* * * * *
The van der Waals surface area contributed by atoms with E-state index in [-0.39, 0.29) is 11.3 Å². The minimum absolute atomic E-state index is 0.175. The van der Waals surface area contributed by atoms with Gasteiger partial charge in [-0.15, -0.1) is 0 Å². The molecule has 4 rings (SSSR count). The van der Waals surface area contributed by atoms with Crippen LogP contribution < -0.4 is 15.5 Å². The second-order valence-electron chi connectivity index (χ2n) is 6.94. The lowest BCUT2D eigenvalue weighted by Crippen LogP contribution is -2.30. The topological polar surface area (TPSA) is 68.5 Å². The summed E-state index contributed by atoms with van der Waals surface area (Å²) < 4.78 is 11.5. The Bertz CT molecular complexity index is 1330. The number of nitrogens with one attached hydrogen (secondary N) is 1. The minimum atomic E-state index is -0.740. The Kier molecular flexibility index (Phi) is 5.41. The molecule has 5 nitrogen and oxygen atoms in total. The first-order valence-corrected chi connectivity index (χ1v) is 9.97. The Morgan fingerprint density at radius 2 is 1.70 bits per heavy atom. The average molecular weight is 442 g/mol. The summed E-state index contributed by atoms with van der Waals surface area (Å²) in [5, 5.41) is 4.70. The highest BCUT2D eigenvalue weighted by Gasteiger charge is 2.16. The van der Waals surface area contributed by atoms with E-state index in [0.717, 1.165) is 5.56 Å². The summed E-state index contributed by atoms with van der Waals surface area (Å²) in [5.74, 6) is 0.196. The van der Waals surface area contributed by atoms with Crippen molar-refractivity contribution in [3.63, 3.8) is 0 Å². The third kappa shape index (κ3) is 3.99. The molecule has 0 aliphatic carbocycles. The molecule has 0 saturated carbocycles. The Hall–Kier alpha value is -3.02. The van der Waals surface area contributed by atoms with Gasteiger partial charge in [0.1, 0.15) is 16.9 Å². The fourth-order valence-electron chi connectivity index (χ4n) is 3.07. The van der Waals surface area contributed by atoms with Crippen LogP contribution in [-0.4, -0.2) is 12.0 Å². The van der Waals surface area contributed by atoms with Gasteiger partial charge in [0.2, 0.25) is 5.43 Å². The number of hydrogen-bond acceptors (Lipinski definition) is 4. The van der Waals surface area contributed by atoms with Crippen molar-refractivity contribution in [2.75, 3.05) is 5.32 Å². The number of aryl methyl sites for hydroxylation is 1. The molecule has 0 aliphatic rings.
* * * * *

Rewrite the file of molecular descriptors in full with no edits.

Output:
The van der Waals surface area contributed by atoms with E-state index in [-0.39, 0.29) is 11.3 Å². The minimum absolute atomic E-state index is 0.175. The van der Waals surface area contributed by atoms with Gasteiger partial charge in [-0.15, -0.1) is 0 Å². The molecule has 4 rings (SSSR count). The van der Waals surface area contributed by atoms with Crippen LogP contribution < -0.4 is 15.5 Å². The second-order valence-electron chi connectivity index (χ2n) is 6.94. The lowest BCUT2D eigenvalue weighted by Crippen LogP contribution is -2.30. The topological polar surface area (TPSA) is 68.5 Å². The summed E-state index contributed by atoms with van der Waals surface area (Å²) < 4.78 is 11.5. The Bertz CT molecular complexity index is 1330. The number of nitrogens with one attached hydrogen (secondary N) is 1. The minimum atomic E-state index is -0.740. The Kier molecular flexibility index (Phi) is 5.41. The molecule has 5 nitrogen and oxygen atoms in total. The first-order valence-corrected chi connectivity index (χ1v) is 9.97. The Morgan fingerprint density at radius 2 is 1.70 bits per heavy atom. The average molecular weight is 442 g/mol. The summed E-state index contributed by atoms with van der Waals surface area (Å²) in [5, 5.41) is 4.70. The highest BCUT2D eigenvalue weighted by Gasteiger charge is 2.16. The van der Waals surface area contributed by atoms with E-state index in [0.717, 1.165) is 5.56 Å². The summed E-state index contributed by atoms with van der Waals surface area (Å²) in [5.74, 6) is 0.196. The van der Waals surface area contributed by atoms with Crippen molar-refractivity contribution in [3.63, 3.8) is 0 Å². The third kappa shape index (κ3) is 3.99. The molecule has 0 aliphatic carbocycles. The molecule has 0 saturated carbocycles. The Hall–Kier alpha value is -3.02. The van der Waals surface area contributed by atoms with Gasteiger partial charge in [0.1, 0.15) is 16.9 Å². The fourth-order valence-electron chi connectivity index (χ4n) is 3.07. The van der Waals surface area contributed by atoms with Crippen LogP contribution in [-0.4, -0.2) is 12.0 Å². The van der Waals surface area contributed by atoms with Gasteiger partial charge in [0.2, 0.25) is 5.43 Å². The number of hydrogen-bond acceptors (Lipinski definition) is 4. The van der Waals surface area contributed by atoms with Crippen molar-refractivity contribution in [2.75, 3.05) is 5.32 Å². The number of aryl methyl sites for hydroxylation is 1. The molecule has 0 aliphatic rings.